composition of this painting is derived from several documentary photographs
of executions by German police. The scantily clad woman is in marked
contrast with her executioners in their heavy winter uniforms. She pleads
for her life, a helpless and solitary figure facing her menacing executioners.
Voices SpeakRemembering the Holocaust represents
one artist's effort to put a human face on a devastating event in the history
of our timesthe Holocaust. The mixed-media works in this exhibition
are based on black-and-white documentary photographs taken in Europe between
1933 and 1945. The haunting, horrific scenes depicted cannot be disputed,
even though deniers of the Holocaust have tried. The photographs were obtained
from the archives of the U.S. Holocaust Museum in Washington, D.C.
The Nazi dictatorship
of the 1930s plunged the world into war; over 35 million people, half of
them civilians, were killed. Six million Jews were murdered during what Adolf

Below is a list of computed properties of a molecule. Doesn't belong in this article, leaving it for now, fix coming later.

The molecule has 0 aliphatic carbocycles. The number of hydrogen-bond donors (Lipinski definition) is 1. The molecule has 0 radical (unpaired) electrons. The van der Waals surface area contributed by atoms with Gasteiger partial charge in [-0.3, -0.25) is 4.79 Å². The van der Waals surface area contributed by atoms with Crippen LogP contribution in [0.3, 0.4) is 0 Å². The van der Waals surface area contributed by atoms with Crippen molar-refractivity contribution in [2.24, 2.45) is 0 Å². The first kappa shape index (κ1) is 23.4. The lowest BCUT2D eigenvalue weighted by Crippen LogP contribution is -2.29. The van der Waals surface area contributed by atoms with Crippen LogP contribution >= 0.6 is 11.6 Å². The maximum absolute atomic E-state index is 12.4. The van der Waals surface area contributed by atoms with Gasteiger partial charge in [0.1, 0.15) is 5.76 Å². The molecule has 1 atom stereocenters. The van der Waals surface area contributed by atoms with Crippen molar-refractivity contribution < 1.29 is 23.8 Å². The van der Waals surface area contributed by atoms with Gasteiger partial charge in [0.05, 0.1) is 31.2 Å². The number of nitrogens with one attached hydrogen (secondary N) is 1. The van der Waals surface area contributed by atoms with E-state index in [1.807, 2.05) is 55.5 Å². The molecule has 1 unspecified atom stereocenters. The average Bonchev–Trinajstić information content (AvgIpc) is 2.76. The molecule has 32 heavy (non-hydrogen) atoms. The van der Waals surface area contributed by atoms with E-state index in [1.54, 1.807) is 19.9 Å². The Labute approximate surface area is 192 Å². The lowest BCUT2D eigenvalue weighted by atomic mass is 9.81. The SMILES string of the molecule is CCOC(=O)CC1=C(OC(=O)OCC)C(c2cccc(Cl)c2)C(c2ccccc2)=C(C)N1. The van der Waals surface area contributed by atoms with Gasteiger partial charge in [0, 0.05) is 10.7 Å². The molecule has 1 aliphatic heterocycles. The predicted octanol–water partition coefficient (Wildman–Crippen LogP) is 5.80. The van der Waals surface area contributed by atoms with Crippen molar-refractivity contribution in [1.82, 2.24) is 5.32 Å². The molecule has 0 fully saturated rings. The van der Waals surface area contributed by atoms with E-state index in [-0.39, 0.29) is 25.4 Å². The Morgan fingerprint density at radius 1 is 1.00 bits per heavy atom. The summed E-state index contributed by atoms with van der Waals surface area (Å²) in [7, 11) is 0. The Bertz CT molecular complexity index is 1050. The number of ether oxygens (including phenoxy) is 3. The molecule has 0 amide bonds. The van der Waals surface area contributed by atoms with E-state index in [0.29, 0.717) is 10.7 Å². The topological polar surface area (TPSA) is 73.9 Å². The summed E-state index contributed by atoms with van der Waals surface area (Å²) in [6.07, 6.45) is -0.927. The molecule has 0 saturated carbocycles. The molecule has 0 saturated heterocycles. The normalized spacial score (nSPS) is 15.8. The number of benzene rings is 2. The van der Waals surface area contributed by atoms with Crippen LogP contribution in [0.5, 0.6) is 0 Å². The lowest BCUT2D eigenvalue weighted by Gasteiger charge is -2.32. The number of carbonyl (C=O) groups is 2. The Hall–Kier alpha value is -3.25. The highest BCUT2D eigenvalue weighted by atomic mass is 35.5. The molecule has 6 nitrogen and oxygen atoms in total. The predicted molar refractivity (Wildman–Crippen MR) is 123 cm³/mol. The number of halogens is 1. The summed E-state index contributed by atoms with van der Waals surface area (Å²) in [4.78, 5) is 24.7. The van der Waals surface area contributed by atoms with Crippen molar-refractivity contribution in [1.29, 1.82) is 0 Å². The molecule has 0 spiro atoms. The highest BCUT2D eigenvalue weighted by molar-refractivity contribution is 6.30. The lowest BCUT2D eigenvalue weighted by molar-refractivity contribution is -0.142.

Hitler called "The Final Solution." His plan was to annihilate
an entire race and culture, to wipe out European Jewry's existence and every
trace of its civilization. Soviet prisoners of war, European Gypsies and
other ethnic minorities, and disenfranchised individuals also were killed,
or died from starvation and brutal mistreatment at the hands of the German
army and Nazi sympathizers.
The Nazis carried
out the systematic destruction of the Jews in the most unimaginably cruel
and violent manner. Jews were rounded up and deported, until almost the entire
population of Eastern European Jewry was isolated in ghettos. They were then
transported to concentration camps, where they were used as slave labor or
sent to gas chambers and crematoria.